Winning an Honorable Mention in the Monochrome Awards means a lot. I began photographing at eleven years of age, and like most of my generation I started in the black and white darkroom. (No iPhones back then.) I did black and white almost exclusively for years. With the advent of digital technology, I began exploring color. The tools of digital editing allow for precise control that isn't possible in the color darkroom and inkjet printer have a color gamut and archival qualities that far exceed any chromogenic process.
For the last decade or so, I've produced mostly color work. My solo shows have featured color work, and nearly all of the awards received were for color work. My color work is rich, lush, and saturated. I use color expressively, more like a painter than a traditional photographer. My first award in an international competition -- the Neutral Density Awards -- was for a color portfolio.
It's really gratifying, therefore, to be able to return to black and white and be recognized for a traditional black and white photograph. It's even more rewarding to be acknowledged in an international competition along with photographers from Spain, Italy, the UK, Brazil, the Ukraine, Israel, Iran, and many other countries. The work produced by the other awardees is great, and the number of countries from which they're drawn is impressive. I feel honored to be included.
My winning image “Five Lights” was shot in an abandoned power plant. Another photographer had borrowed my tripod; I was wandering around, shooting hand-held. Look up, I always say, and so I did, Above me I saw big suspended lights. The bulbs were long gone, but the light streaming from the windows hit the reflective coating of the fixtures. They glowed.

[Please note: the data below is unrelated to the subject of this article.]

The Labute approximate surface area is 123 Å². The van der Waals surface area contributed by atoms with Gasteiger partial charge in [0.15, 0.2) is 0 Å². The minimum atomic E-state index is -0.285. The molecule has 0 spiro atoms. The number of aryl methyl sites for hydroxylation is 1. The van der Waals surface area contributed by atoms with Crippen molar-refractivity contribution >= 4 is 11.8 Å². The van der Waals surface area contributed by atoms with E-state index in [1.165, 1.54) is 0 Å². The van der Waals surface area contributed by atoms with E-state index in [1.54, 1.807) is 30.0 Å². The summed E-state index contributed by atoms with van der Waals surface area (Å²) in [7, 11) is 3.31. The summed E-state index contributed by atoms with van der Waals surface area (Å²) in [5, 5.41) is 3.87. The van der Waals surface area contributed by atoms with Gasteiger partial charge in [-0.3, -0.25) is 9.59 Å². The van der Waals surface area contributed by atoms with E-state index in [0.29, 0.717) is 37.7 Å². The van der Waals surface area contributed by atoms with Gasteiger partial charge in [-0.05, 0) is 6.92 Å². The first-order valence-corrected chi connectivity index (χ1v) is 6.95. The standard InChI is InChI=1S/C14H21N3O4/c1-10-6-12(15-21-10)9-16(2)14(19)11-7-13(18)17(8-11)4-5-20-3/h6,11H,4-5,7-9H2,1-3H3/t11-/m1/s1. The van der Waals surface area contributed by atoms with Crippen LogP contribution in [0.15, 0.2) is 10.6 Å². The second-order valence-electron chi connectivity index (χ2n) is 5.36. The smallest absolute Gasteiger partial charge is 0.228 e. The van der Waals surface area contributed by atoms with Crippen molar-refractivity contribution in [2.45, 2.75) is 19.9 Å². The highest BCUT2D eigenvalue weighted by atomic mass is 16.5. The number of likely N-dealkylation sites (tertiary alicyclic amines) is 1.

The light was beautiful. There just wasn't a lot of it. Shooting hand-held, I cranked the ISO (light sensitivity) up to 10,000. Even with a Nikon D3, an image at ISO 10,000 is going to have a lot of noise. In color, noise is ugly, but I knew I would convert it to black and white. In black and white, the noise looks like film grain, enhancing the image with a gritty textural feel.
The light from the windows was harsh and bright, while the rest of the interior was in deep shadow. I could have exposed the image to retain highlight detail in the windows, but the result would have been total darkness n the shadows. Instead, I exposed for the shadows and allowed the highlights to be blown out. I didn't want detail in the windows; I wanted them to glow, making this old power plant seem almost like an ancient cathedral. --Pete McCutchen & Rosemary Luckett
See the winning Monochrome Awards photos at http://monoawards.com/winners-gallery/monochrome-awards-2014/professional/fine-art/hm/332